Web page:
The objective behind the adoption of such an approach is to gain precision, dependability and certainty in the identification, analysis and the solution of the aesthetic problem through the collection, compilation, analysis and interpretation of the real life statistical data of the spectators' aesthetic response to the narrative film. Such precision, dependability and certainty would help an artist, a director and a technician to make a more positive, accurate and confident decision regarding the content and form to be included and communicated in the textual discourse system of the narrative film in order to elicit the optimum aesthetic response from the spectator.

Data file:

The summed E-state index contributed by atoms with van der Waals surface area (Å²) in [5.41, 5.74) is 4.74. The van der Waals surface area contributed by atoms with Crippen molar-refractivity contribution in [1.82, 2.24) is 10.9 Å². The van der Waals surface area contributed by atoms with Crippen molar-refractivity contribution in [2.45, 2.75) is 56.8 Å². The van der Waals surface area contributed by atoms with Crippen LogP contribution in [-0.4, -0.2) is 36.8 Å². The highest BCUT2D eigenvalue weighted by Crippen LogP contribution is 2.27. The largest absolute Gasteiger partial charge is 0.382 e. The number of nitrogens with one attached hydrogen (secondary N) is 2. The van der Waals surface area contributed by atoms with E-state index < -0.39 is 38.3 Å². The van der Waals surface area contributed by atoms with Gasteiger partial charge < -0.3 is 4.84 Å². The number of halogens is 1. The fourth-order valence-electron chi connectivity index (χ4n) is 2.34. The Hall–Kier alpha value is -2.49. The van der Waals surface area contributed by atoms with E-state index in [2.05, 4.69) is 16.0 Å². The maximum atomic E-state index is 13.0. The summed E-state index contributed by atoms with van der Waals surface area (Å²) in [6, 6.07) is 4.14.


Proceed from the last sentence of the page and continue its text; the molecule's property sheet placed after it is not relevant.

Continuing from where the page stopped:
With that objective in view the whole work is divided into two volumes. The first volume concentrates on the step by step approach to the mention formulation and explanation of different kinds of conceptual tools and strategies which are available in the literature of film and to find out what kinds of aesthetic problems can be solved with those conceptual tools and strategies and also how they can be solved.

In the last three chapters, this volume also intends to describe a new unified strategy, based on psychophysical planning and multi-attribute utility theory represented in the form of a statistical model. Here I have attempted to develop the model with emphasis on its mathematical presentation and clarification of its conceptual aspects with a live example rather than detailed statistical aspects. The detailed statistical aspects will follow in the second volume